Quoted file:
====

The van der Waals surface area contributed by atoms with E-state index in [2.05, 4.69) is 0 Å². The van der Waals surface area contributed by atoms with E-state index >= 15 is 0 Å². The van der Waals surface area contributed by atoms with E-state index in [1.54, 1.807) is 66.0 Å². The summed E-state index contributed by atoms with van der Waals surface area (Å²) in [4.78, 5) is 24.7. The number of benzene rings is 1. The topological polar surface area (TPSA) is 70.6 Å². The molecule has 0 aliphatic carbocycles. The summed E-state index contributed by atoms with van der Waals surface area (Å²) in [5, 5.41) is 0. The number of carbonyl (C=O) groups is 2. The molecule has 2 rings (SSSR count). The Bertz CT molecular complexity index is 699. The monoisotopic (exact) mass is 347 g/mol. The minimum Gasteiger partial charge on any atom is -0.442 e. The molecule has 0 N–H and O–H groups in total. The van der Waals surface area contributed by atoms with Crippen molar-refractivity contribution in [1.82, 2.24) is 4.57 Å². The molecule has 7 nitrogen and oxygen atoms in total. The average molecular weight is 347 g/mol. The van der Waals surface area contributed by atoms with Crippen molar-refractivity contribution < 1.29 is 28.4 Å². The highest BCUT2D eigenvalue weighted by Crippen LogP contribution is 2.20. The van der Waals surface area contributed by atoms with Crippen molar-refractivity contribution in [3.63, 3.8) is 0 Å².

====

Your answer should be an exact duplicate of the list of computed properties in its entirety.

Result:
The van der Waals surface area contributed by atoms with E-state index in [2.05, 4.69) is 0 Å². The van der Waals surface area contributed by atoms with E-state index >= 15 is 0 Å². The van der Waals surface area contributed by atoms with E-state index in [1.54, 1.807) is 66.0 Å². The summed E-state index contributed by atoms with van der Waals surface area (Å²) in [4.78, 5) is 24.7. The number of benzene rings is 1. The topological polar surface area (TPSA) is 70.6 Å². The molecule has 0 aliphatic carbocycles. The summed E-state index contributed by atoms with van der Waals surface area (Å²) in [5, 5.41) is 0. The number of carbonyl (C=O) groups is 2. The molecule has 2 rings (SSSR count). The Bertz CT molecular complexity index is 699. The monoisotopic (exact) mass is 347 g/mol. The minimum Gasteiger partial charge on any atom is -0.442 e. The molecule has 0 N–H and O–H groups in total. The van der Waals surface area contributed by atoms with Crippen molar-refractivity contribution in [1.82, 2.24) is 4.57 Å². The molecule has 7 nitrogen and oxygen atoms in total. The average molecular weight is 347 g/mol. The van der Waals surface area contributed by atoms with Crippen molar-refractivity contribution < 1.29 is 28.4 Å². The highest BCUT2D eigenvalue weighted by Crippen LogP contribution is 2.20. The van der Waals surface area contributed by atoms with Crippen molar-refractivity contribution in [3.63, 3.8) is 0 Å².